But again, analysts turn back to strong demand and tight supplies once economies pick up speed.

"As economic activity starts to recover in the emerging markets, their energy demand will likely start to strengthen again," wrote Blanch. "Energy and commodity demand growth is a secular investment theme that probably has decades to run."

The middle road

With so much uncertainty, it's not surprising that most analysts are taking a middle-of-the-road approach, predicting prices somewhere in the $70 to $100 range for 2009.

This is predicated on the expectation of a middle-of-the-road performance for the economy.

Most economists see the U.S. economy slumping into an official recession in the later part of 2008 and the first part of 2009 before recovering, and see global growth slowing but not contracting.

Citi's Evans thinks $70 to $80 is a reasonable range for the next year, low enough to not draw the ire of consumers but high enough to satisfy OPEC and encourage new production and alternative sources.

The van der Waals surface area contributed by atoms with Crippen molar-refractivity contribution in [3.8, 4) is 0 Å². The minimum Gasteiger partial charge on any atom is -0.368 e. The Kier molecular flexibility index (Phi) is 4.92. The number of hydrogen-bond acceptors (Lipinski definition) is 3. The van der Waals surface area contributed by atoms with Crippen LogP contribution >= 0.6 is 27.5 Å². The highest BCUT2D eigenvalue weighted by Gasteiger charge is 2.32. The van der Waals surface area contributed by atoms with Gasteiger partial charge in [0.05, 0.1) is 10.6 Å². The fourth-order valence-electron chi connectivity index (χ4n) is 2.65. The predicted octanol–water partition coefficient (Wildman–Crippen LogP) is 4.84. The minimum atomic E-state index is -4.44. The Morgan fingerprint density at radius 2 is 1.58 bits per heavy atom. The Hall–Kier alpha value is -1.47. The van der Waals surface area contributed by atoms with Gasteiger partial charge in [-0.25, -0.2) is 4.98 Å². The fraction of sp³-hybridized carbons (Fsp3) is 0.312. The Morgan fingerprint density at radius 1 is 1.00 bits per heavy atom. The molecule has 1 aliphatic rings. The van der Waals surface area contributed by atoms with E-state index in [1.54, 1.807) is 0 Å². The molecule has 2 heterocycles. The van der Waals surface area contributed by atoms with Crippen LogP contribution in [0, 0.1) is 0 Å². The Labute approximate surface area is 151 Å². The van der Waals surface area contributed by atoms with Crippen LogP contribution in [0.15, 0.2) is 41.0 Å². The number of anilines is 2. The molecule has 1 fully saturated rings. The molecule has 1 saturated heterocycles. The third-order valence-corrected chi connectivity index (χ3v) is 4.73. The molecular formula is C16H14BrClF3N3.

Merrill also lowered its 2009 oil price forecast from $107 a barrel to $90.

Deutsche Bank recently reduced it's late 2008/early 2009 oil price forecast to $85 a barrel, citing a weak global economy.

"We believe crude oil prices have further downside as the fall-out of the financial crisis spreads into the real economy and ultimately global oil demand," Adam Sieminski, the bank's chief energy economist, wrote in a recent research note.

Sieminski also noted how credit-related trouble in Europe, exemplified by this week's sharp selloff in European shares, is boosting the dollar and lowering oil prices.

"For the past few days, European equities have been underperforming their U.S. counterparts," he said, "possibly signaling the markets concerns that European authorities may find it more difficult than the US to coordinate a rescue package in the event of a large-scale banking failure."  To top of page